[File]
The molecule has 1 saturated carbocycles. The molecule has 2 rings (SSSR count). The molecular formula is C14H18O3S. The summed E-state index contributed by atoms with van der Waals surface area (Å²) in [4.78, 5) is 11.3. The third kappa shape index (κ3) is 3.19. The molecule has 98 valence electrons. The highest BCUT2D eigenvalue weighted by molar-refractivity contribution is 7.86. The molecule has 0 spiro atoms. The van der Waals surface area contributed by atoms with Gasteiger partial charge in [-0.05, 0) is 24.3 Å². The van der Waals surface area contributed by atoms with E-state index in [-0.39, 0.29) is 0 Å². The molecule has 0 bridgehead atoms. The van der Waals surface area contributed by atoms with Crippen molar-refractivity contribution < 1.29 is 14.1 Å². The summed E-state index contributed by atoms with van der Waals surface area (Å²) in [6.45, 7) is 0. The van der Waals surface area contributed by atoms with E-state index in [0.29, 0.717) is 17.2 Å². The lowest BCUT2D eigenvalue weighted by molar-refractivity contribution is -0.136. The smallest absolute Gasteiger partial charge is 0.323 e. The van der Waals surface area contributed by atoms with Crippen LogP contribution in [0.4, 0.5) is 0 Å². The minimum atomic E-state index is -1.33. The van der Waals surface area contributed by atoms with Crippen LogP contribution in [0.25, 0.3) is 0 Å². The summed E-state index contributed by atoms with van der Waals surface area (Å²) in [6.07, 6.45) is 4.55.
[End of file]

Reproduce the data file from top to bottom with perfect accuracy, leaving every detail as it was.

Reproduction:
The molecule has 1 saturated carbocycles. The molecule has 2 rings (SSSR count). The molecular formula is C14H18O3S. The summed E-state index contributed by atoms with van der Waals surface area (Å²) in [4.78, 5) is 11.3. The third kappa shape index (κ3) is 3.19. The molecule has 98 valence electrons. The highest BCUT2D eigenvalue weighted by molar-refractivity contribution is 7.86. The molecule has 0 spiro atoms. The van der Waals surface area contributed by atoms with Gasteiger partial charge in [-0.05, 0) is 24.3 Å². The van der Waals surface area contributed by atoms with E-state index in [-0.39, 0.29) is 0 Å². The molecule has 0 bridgehead atoms. The van der Waals surface area contributed by atoms with Crippen molar-refractivity contribution < 1.29 is 14.1 Å². The summed E-state index contributed by atoms with van der Waals surface area (Å²) in [6.45, 7) is 0. The van der Waals surface area contributed by atoms with E-state index in [0.29, 0.717) is 17.2 Å². The lowest BCUT2D eigenvalue weighted by molar-refractivity contribution is -0.136. The smallest absolute Gasteiger partial charge is 0.323 e. The van der Waals surface area contributed by atoms with Crippen LogP contribution in [0.4, 0.5) is 0 Å². The minimum atomic E-state index is -1.33. The van der Waals surface area contributed by atoms with Crippen LogP contribution in [0.25, 0.3) is 0 Å². The summed E-state index contributed by atoms with van der Waals surface area (Å²) in [6.07, 6.45) is 4.55.